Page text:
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Pure stands of bearberry can be extremely dense, with heights rarely taller than 6 inches. Erect branching twigs emerge from long flexible prostrate stems, which are produced by single roots. The
trailing stems will layer, sending out small roots periodically. The finely textured velvety branches are initially white to pale green, becoming smooth and red-brown with maturity. The small solitary three scaled buds are dark brown.
The simple leaves of this broadleaf evergreen are alternately arranged on branches. Each leaf is held by a twisted leaf stalk, vertically. The leathery dark green leaves are an inch long and have rounded tips tapering back to the base. In fall, the leaves begin changing from a dark green to a reddish-green to purple.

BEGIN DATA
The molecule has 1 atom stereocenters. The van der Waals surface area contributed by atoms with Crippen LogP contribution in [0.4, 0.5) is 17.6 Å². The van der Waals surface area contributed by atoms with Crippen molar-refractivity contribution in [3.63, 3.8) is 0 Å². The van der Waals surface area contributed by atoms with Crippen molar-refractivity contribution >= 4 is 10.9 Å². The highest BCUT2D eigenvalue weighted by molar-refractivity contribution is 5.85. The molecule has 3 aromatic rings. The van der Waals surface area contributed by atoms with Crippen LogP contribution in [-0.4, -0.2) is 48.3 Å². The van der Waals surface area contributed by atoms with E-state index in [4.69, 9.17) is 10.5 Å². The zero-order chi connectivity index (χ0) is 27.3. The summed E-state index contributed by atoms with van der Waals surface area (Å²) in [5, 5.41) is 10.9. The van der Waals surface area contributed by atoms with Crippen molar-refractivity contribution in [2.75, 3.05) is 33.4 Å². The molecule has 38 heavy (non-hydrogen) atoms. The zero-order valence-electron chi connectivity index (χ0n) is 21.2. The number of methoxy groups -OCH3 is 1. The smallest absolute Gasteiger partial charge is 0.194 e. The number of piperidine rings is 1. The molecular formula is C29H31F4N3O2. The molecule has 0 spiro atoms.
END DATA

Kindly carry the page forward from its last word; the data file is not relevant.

Terminal clusters of small urn-shaped flowers bloom from May to June. The perfect flowers are white to pink, and bear round, fleshy or mealy, bright red to pink fruits called drupes. This smooth, glossy skinned fruit will range from 1/4 to 1/2 inch in diameter. The fruit will persist on the plant into early winter. Each drupe contains 1 to 5 hard seeds, which need to be scarified and stratified prior to germination to reduce the seed coat and break embryo dormancy. There is an average of 40,900 cleaned seeds per pound.